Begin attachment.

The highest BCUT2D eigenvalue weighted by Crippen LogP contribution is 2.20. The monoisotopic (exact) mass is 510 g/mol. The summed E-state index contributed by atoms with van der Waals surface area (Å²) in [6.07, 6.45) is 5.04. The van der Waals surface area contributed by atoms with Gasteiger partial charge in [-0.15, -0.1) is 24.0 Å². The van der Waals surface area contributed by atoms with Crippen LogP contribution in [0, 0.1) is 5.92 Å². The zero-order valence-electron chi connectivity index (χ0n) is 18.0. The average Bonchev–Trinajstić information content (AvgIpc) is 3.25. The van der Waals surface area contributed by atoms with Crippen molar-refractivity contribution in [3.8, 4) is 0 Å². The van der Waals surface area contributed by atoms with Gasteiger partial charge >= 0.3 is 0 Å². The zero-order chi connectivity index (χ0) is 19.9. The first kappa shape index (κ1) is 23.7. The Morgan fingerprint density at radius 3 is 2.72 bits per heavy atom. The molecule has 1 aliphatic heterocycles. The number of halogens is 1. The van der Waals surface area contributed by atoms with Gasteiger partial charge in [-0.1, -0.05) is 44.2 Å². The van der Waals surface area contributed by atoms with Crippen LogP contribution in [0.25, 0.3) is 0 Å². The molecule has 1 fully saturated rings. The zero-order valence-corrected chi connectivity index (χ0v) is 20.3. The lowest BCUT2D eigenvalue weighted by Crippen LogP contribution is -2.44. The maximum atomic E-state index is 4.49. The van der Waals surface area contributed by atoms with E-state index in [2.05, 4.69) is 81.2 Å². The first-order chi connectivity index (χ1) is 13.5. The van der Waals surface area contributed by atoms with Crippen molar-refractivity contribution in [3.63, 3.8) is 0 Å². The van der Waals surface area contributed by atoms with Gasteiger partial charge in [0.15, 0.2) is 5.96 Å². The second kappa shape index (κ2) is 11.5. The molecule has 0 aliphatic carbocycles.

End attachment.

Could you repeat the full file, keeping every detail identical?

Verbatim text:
The highest BCUT2D eigenvalue weighted by Crippen LogP contribution is 2.20. The monoisotopic (exact) mass is 510 g/mol. The summed E-state index contributed by atoms with van der Waals surface area (Å²) in [6.07, 6.45) is 5.04. The van der Waals surface area contributed by atoms with Gasteiger partial charge in [-0.15, -0.1) is 24.0 Å². The van der Waals surface area contributed by atoms with Crippen LogP contribution in [0, 0.1) is 5.92 Å². The zero-order valence-electron chi connectivity index (χ0n) is 18.0. The average Bonchev–Trinajstić information content (AvgIpc) is 3.25. The van der Waals surface area contributed by atoms with Crippen molar-refractivity contribution in [3.8, 4) is 0 Å². The van der Waals surface area contributed by atoms with Gasteiger partial charge >= 0.3 is 0 Å². The zero-order chi connectivity index (χ0) is 19.9. The first kappa shape index (κ1) is 23.7. The Morgan fingerprint density at radius 3 is 2.72 bits per heavy atom. The molecule has 1 aliphatic heterocycles. The number of halogens is 1. The van der Waals surface area contributed by atoms with Gasteiger partial charge in [-0.1, -0.05) is 44.2 Å². The van der Waals surface area contributed by atoms with Crippen LogP contribution in [0.25, 0.3) is 0 Å². The molecule has 1 fully saturated rings. The zero-order valence-corrected chi connectivity index (χ0v) is 20.3. The lowest BCUT2D eigenvalue weighted by Crippen LogP contribution is -2.44. The maximum atomic E-state index is 4.49. The van der Waals surface area contributed by atoms with E-state index in [2.05, 4.69) is 81.2 Å². The first-order chi connectivity index (χ1) is 13.5. The van der Waals surface area contributed by atoms with Crippen molar-refractivity contribution in [3.63, 3.8) is 0 Å². The van der Waals surface area contributed by atoms with Gasteiger partial charge in [0.15, 0.2) is 5.96 Å². The second kappa shape index (κ2) is 11.5. The molecule has 0 aliphatic carbocycles.